Mario Maker: A Spiritual Successor to Mario Paint

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Growing Up With Mario Paint

I remember when I was a child and I received my first video game console…a Super Nintendo…and my life went downhill ever since. Okay, all jokes aside, it was not long after that when a game was released entitled Mario Paint. Being that I was—and still am—rather creative in my younger years, I thought that this was a really neat idea. Keep in mind, this was back before Photoshop and even home computers were extremely popular, and so to be able to draw something and see it visualized on a television screen was quite remarkable back then.

Not only that, but the game came bundled with a mouse; the computer kind…not a living mammal. It was one of the few official peripherals released by Nintendo for the system and it helped to allow more precise drawing movements. The game itself featured the ability to obviously create art, but it also had a mode that allowed you to create music with various sound bits. In fact, many people still use the unofficially named “Mario Paint Composer” to this day as a simple YouTube search for “Mario Paint” will result in plenty of videos featuring the musical creations of countless individuals.

Needless to say, the game was innovative for the time allowing for endless hours of creativity and I can speak from personal experience when I say it made you feel like a star. What I mean by that is that it genuinely was unique to be able to design something using your Super Nintendo, have it displayed on screen, and then be able to show it off to your family or friends. I guess you could say that it felt as though you had your own 16-bit art show in the palm of your hands.

Mario Maker

Shifting back to present-day, it was recently announced that a similar game of sorts would be released for Nintendo aptly titled Mario Maker. What exactly does that have to do with Mario Paint though? Well despite the fact that their functionality and purpose are similar to a degree, the game itself was originally intended to be an official sequel to Mario Paint before shifting to another direction.

While you can check out the full story here, Takashi Tezuka—a video game designer for Nintendo—had this to say about Mario Maker: “So what I particularly like about Mario Paint is that it’s not just about drawing. It’s playing with the software itself and having fun with it as you draw. So I wanted to take those fun, clever little things from Mario Paint and implement them in Mario Maker, so it’s a lot more than just a course editor.”

Below is a video you can look at which shows off the game and some of its features.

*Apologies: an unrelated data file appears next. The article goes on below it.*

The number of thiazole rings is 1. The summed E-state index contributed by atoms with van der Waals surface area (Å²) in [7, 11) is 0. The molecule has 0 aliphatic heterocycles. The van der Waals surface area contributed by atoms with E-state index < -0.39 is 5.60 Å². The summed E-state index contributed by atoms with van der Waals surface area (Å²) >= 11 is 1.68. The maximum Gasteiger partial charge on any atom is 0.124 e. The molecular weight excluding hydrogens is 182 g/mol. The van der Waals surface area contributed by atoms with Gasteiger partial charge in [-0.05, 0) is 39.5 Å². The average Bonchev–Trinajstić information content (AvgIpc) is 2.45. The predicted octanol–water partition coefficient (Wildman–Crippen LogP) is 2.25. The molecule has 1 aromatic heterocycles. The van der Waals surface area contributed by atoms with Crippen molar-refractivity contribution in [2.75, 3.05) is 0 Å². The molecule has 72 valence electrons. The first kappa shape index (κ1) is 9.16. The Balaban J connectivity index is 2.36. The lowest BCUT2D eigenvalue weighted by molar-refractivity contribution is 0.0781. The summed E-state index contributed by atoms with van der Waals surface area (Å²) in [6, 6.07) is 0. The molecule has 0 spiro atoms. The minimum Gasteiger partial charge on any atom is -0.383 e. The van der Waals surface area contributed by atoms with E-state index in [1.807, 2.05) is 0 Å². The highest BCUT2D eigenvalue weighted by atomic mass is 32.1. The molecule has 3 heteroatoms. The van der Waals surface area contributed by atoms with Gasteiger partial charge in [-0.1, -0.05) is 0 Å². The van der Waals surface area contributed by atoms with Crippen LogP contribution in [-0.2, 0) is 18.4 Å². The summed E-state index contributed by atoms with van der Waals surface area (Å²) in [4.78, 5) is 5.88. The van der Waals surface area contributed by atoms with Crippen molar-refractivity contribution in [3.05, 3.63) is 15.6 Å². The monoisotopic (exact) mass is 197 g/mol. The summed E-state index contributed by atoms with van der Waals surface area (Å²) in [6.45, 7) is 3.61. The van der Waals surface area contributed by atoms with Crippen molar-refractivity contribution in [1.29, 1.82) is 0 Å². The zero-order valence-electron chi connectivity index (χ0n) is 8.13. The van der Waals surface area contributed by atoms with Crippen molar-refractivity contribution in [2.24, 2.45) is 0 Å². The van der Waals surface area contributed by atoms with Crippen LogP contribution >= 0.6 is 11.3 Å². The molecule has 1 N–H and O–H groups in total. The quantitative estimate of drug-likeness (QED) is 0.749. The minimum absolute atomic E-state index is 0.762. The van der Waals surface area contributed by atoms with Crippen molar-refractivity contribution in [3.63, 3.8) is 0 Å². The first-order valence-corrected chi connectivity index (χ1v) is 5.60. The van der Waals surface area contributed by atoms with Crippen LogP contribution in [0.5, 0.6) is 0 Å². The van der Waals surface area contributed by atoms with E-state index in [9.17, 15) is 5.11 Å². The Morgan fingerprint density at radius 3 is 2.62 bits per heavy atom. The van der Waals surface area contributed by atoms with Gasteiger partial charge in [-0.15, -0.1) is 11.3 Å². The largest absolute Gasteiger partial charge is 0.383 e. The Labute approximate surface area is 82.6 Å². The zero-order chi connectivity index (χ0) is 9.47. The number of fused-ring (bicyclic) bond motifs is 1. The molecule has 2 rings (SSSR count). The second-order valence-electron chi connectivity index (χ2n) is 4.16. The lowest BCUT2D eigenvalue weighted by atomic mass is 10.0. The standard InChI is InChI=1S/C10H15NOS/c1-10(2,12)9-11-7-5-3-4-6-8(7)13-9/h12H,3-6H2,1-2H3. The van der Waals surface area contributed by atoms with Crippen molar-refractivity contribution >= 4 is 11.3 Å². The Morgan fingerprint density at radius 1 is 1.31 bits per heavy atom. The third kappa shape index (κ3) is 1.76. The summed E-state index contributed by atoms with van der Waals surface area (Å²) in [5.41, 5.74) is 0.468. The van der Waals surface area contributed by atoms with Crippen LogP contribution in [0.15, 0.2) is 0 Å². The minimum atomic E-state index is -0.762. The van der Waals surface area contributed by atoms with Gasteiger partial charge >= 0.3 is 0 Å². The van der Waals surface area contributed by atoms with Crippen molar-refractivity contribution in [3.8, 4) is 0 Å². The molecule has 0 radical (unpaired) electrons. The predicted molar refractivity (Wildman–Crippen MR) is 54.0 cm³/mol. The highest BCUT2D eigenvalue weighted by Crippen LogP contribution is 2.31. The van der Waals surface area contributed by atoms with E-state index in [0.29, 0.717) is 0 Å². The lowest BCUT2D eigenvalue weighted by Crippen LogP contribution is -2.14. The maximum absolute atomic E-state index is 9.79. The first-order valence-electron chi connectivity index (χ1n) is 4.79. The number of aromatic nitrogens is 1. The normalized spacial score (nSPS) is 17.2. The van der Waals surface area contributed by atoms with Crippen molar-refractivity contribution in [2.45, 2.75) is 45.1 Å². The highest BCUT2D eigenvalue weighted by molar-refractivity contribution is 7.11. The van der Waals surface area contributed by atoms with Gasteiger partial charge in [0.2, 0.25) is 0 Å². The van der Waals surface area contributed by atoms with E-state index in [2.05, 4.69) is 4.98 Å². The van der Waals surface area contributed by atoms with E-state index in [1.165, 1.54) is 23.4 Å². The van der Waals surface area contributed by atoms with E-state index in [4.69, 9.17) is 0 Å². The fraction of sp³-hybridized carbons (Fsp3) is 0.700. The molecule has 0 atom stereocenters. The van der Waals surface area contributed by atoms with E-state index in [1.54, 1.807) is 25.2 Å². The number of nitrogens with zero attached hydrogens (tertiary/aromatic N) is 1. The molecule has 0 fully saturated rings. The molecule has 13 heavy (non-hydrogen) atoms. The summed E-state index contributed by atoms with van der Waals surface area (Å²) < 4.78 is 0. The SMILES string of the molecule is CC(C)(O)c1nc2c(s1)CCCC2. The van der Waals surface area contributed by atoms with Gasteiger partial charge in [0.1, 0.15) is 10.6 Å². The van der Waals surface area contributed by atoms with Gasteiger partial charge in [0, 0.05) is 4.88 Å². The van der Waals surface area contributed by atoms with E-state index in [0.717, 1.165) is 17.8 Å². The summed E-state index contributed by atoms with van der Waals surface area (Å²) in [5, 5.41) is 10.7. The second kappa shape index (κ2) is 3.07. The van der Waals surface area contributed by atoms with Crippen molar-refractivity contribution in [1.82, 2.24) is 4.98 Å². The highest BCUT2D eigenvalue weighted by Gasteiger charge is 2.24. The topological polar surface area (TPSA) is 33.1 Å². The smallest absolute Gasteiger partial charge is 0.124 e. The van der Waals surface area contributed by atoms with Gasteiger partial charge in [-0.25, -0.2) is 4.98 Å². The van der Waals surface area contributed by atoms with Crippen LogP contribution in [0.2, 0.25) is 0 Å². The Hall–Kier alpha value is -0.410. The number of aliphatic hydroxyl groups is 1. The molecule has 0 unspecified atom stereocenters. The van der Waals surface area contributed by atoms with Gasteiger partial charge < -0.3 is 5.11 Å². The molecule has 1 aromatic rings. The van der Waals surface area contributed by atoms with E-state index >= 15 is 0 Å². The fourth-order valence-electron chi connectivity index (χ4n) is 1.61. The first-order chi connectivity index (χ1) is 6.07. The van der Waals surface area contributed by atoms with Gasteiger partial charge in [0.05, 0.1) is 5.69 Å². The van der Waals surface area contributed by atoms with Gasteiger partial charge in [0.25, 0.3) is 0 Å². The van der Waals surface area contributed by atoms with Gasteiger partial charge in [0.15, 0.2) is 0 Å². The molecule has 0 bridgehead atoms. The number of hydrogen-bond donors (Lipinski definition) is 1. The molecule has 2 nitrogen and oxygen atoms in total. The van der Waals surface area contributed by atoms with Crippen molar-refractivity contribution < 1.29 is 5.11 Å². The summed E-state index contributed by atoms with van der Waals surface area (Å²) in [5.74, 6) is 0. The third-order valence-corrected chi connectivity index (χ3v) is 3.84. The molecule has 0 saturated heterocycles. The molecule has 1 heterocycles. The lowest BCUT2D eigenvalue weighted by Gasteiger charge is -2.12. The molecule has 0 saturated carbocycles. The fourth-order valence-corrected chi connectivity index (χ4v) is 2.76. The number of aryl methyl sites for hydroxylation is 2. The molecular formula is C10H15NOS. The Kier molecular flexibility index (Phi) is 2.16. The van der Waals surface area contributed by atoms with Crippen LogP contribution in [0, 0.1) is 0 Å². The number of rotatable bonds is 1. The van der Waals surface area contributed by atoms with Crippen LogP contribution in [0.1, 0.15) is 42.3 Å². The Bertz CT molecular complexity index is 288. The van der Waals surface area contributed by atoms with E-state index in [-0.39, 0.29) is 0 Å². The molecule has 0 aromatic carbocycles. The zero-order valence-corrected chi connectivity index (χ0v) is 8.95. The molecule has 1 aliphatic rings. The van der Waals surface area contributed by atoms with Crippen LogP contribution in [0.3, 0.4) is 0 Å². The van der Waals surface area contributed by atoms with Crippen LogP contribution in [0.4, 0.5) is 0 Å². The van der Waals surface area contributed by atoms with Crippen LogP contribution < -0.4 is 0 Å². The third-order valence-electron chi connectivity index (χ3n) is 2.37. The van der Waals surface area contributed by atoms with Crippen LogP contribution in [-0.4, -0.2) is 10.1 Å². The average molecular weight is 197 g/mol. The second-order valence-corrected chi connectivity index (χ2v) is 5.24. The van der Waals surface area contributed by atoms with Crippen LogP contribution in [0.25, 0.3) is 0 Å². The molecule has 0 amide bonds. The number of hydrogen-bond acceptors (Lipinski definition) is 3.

In short, it basically plays out exactly like it sounds…you create and design your own Mario courses. Making courses is easy, thanks to design and functionality of the GamePad; much like the mouse peripheral for Mario Paint. By simply using the touch screen, you can finally draw in that whacky course that involves a dozen nearly impossible Koopa air-bounces in a row to reach the end.

Adding an even more unique and fun twist to things is that once you’ve finished plotting, planning, and scheming your devilish masterpiece, you can torture your friends by having them play through it from start to finish. If you notice a spot that didn’t quite work out right, you can go back and touch things up to your satisfaction. Even better? The final icing on the cake is you can switch from traditional 8-bit graphics to the newer high-resolution HD graphics in the style of the New Super Mario Bros. U game!

Final Thoughts and Further Reading

Whether or not this will be a disc-based release or simply a download on the Nintendo eShop has yet to be announced, but regardless of that, if you feel like unleashing your creativity, then this should be a “no brainer” when it comes to purchasing. For those of us who have been longing for a sequel to Mario Paint, for the time being—and perhaps for good—it seems as though this will be as close as it gets. If you read this article, you’ll see where Tezuka states: “We think this is a game that will showcase people’s sense of imagination.” If that was Nintendo’s primary objective, then I’d say they succeeded in reaching that goal. Here’s hoping that there will be a way to share and play through people’s custom courses online from around the globe!